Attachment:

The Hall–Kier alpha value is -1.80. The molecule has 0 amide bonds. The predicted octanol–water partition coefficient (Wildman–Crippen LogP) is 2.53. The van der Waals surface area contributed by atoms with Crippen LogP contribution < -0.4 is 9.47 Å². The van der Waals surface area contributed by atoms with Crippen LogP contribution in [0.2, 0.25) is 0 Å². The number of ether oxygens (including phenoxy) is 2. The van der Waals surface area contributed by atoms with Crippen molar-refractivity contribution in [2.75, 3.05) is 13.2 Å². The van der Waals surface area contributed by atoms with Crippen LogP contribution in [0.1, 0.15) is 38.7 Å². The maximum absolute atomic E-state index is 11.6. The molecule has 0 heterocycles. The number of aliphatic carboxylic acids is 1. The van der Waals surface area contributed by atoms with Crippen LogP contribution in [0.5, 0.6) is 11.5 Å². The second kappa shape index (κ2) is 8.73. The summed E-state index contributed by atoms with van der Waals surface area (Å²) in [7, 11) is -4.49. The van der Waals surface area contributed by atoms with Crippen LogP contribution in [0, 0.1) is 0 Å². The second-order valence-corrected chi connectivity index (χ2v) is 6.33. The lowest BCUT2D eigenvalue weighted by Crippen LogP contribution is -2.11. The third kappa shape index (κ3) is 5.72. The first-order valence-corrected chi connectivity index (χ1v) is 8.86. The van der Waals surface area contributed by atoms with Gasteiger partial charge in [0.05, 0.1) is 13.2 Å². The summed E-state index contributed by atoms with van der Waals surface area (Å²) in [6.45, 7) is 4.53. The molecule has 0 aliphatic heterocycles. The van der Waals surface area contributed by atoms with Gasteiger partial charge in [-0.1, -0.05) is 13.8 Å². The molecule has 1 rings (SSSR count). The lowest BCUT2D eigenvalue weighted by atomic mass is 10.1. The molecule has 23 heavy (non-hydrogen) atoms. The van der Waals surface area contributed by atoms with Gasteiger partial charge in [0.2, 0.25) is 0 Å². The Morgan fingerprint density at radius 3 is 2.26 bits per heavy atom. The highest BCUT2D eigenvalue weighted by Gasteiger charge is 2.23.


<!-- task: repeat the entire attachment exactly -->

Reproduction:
The Hall–Kier alpha value is -1.80. The molecule has 0 amide bonds. The predicted octanol–water partition coefficient (Wildman–Crippen LogP) is 2.53. The van der Waals surface area contributed by atoms with Crippen LogP contribution < -0.4 is 9.47 Å². The van der Waals surface area contributed by atoms with Crippen LogP contribution in [0.2, 0.25) is 0 Å². The number of ether oxygens (including phenoxy) is 2. The van der Waals surface area contributed by atoms with Crippen molar-refractivity contribution in [2.75, 3.05) is 13.2 Å². The van der Waals surface area contributed by atoms with Crippen LogP contribution in [0.1, 0.15) is 38.7 Å². The maximum absolute atomic E-state index is 11.6. The molecule has 0 heterocycles. The number of aliphatic carboxylic acids is 1. The van der Waals surface area contributed by atoms with Crippen LogP contribution in [0.5, 0.6) is 11.5 Å². The second kappa shape index (κ2) is 8.73. The summed E-state index contributed by atoms with van der Waals surface area (Å²) in [7, 11) is -4.49. The van der Waals surface area contributed by atoms with Crippen LogP contribution in [0, 0.1) is 0 Å². The second-order valence-corrected chi connectivity index (χ2v) is 6.33. The lowest BCUT2D eigenvalue weighted by Crippen LogP contribution is -2.11. The third kappa shape index (κ3) is 5.72. The first-order valence-corrected chi connectivity index (χ1v) is 8.86. The van der Waals surface area contributed by atoms with Gasteiger partial charge in [0.05, 0.1) is 13.2 Å². The summed E-state index contributed by atoms with van der Waals surface area (Å²) in [6.45, 7) is 4.53. The molecule has 0 aliphatic heterocycles. The van der Waals surface area contributed by atoms with Gasteiger partial charge in [-0.1, -0.05) is 13.8 Å². The molecule has 1 rings (SSSR count). The lowest BCUT2D eigenvalue weighted by atomic mass is 10.1. The molecule has 23 heavy (non-hydrogen) atoms. The van der Waals surface area contributed by atoms with Gasteiger partial charge in [0.2, 0.25) is 0 Å². The Morgan fingerprint density at radius 3 is 2.26 bits per heavy atom. The highest BCUT2D eigenvalue weighted by Gasteiger charge is 2.23.